Port: Government should solve problems, not create them
"What do Fargo's left-wing city leaders have in common with a right-wing culture warrior in the Legislature? Performative politics."
MINOT, N.D. — An unfortunate side effect of culture war politics is that we spend much time fighting over problems that don't exist.
Allow me to illustrate this point with a couple of recent examples.
In Bismarck, state Rep. Brandon Prichard, a Trumpy Republican just a couple of years removed from high school, decided that a pressing problem in North Dakota was a scourge of drag shows. This juvenescent politician, a self-styled conservative, decided that people weren't capable of making their own choices when it came to drag shows and introduced House Bill 1333 which, in its original form, would have effectively outlawed them.
Not because they pose any threat to the public but because Prichard and his ilk don't like them. Nothing says "limited-government conservative" like imposing your entertainment preferences on others.
But it turns out we have this little thing called the First Amendment, which allows for free expression and peaceful assembly without interference from the government. A law nearly identical to what Prichard introduced has been struck down in Tennessee . Now the state Senate, seeing the writing on the law, has watered down Prichard's proposal.
"Senators removed all references to specific types of restricted performers and recentered the bill around certain actions that cannot be displayed in front of children, including sexual conduct and the exposure of genitals, breasts or buttocks," Jeremy Turley reported this week.
"The promotion of sexual content to minors is already illegal in North Dakota, so the bill would represent only a small addition to state law if passed, according to senators who worked on the amendments."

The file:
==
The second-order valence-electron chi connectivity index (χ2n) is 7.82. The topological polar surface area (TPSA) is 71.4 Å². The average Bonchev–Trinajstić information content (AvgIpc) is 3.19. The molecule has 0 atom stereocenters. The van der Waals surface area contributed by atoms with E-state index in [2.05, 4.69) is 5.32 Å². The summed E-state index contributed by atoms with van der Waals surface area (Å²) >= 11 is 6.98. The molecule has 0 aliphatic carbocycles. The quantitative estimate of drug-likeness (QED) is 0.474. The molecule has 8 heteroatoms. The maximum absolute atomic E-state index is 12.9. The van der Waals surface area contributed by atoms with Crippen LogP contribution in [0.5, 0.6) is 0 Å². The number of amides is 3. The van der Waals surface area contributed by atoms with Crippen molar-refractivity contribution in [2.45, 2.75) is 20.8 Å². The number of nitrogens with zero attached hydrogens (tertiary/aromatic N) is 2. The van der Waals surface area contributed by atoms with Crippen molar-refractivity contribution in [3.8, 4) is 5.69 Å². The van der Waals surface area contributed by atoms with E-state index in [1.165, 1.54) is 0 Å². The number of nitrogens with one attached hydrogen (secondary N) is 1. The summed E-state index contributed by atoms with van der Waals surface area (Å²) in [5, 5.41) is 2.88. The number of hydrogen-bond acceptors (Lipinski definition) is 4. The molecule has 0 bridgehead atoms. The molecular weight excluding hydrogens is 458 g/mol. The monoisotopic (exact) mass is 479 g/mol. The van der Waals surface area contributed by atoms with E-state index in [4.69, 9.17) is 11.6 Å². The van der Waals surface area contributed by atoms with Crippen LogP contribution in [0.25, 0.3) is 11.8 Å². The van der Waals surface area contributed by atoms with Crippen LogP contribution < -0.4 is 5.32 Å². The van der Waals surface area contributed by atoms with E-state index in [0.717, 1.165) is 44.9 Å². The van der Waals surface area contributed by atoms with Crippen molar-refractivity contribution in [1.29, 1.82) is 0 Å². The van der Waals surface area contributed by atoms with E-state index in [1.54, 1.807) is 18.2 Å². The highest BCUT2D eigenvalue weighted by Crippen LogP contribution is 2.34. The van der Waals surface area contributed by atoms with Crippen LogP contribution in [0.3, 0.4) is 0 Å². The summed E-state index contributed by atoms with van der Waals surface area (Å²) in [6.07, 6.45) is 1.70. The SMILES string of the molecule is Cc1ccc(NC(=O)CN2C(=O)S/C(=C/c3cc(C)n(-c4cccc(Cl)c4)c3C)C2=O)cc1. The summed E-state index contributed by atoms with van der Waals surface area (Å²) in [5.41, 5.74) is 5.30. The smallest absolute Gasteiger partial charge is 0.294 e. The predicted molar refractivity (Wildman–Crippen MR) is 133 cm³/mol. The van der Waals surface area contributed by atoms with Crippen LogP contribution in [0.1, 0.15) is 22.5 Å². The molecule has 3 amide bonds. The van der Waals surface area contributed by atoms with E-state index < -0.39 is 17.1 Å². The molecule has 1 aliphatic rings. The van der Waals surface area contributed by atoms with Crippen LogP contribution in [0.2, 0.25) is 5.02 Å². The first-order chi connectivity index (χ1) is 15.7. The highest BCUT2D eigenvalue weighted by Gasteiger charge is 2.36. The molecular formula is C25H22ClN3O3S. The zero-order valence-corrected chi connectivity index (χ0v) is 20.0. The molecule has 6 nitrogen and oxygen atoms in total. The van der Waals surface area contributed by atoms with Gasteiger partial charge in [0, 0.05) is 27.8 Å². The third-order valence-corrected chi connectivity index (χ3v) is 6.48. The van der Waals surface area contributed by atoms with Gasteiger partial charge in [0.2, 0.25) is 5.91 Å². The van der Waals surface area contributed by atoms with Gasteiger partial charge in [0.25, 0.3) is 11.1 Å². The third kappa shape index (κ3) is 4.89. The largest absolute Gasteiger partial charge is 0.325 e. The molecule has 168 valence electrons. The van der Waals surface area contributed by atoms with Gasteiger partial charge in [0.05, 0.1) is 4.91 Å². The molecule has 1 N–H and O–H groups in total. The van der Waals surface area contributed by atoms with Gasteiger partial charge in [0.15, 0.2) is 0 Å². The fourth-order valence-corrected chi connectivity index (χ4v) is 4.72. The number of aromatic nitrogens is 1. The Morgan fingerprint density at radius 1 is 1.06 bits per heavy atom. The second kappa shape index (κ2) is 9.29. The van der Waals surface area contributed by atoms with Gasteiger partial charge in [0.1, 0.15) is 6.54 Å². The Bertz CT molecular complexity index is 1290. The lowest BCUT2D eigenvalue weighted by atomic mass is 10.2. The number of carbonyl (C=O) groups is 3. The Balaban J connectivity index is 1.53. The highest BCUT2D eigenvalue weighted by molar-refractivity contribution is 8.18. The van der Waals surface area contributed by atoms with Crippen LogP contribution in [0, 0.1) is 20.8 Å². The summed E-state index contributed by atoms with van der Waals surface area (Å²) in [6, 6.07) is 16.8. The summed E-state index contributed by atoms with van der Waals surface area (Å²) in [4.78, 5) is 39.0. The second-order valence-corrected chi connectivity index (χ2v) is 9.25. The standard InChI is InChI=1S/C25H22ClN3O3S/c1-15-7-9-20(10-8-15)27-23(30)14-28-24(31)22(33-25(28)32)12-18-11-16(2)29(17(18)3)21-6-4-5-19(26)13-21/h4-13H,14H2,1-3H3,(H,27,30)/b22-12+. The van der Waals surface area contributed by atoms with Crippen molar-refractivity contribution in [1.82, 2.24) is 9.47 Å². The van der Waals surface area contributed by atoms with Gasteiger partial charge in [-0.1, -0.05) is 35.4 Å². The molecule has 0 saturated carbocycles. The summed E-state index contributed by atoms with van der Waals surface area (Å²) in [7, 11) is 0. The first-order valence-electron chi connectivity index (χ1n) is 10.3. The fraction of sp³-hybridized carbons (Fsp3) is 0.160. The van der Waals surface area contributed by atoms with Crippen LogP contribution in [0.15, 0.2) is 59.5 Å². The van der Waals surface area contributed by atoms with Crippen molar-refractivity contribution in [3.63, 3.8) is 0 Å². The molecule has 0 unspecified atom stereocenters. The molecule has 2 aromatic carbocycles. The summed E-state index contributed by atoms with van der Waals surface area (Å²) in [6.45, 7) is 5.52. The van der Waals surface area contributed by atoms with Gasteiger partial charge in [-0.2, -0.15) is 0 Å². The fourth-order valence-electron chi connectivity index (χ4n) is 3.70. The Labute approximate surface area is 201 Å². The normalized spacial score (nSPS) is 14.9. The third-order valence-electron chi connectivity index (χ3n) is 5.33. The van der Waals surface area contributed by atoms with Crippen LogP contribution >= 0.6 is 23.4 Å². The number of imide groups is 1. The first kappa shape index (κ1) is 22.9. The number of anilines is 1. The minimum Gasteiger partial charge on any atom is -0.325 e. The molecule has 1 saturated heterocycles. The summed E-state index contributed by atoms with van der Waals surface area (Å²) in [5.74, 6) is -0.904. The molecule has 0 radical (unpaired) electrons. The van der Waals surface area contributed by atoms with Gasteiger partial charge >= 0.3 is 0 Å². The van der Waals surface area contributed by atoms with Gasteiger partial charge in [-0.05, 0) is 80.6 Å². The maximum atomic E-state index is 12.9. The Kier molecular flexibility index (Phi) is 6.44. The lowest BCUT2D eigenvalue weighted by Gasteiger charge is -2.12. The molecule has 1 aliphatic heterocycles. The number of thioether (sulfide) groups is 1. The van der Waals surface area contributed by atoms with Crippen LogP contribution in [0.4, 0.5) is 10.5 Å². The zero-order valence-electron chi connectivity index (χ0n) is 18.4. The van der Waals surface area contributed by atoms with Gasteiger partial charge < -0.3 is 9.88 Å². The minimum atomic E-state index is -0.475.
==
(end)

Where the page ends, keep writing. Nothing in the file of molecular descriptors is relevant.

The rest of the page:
Prichard, who has made unverified and utterly dubious claims about being a law school student, is justifying this fruitless exercise in cluttering state laws with duplicative language by telling Turley it addresses the problems he set out to solve. Sen. Ryan Bruanberger called the bill what it is: "code clutter."
For my other example, let's consider Fargo's city government, which picked a fight over allowing federal firearms license holders to operate their businesses from their homes.
These license holders aren't running gun stores. They're doing the background checks and other paperwork that facilitates gun transactions that happen online or by mail. They'd been operating from their homes in Fargo for years before the feds noticed a forgotten and unenforced city ordinance prohibiting it. The feds wouldn't renew the licenses until the ordinance changed, but Fargo's leaders balked.
Instead, they picked a fight. There were no reports to law enforcement and no complaints from neighbors about these license holders. Yet Fargo refused to change their ordinance. When the Legislature passed a law overriding that ordinance, Fargo's leaders sued and won on a technicality. Now the Legislature is in the process of taking another crack at it, and the rest of us are left wondering what the point of all this is.
Why did Fargo's leaders, and lawmakers like Rep. Prichard, create problems where none existed?
Because they're performing.
It's nonsense and, worse, it's costing us a lot of time and money along the way.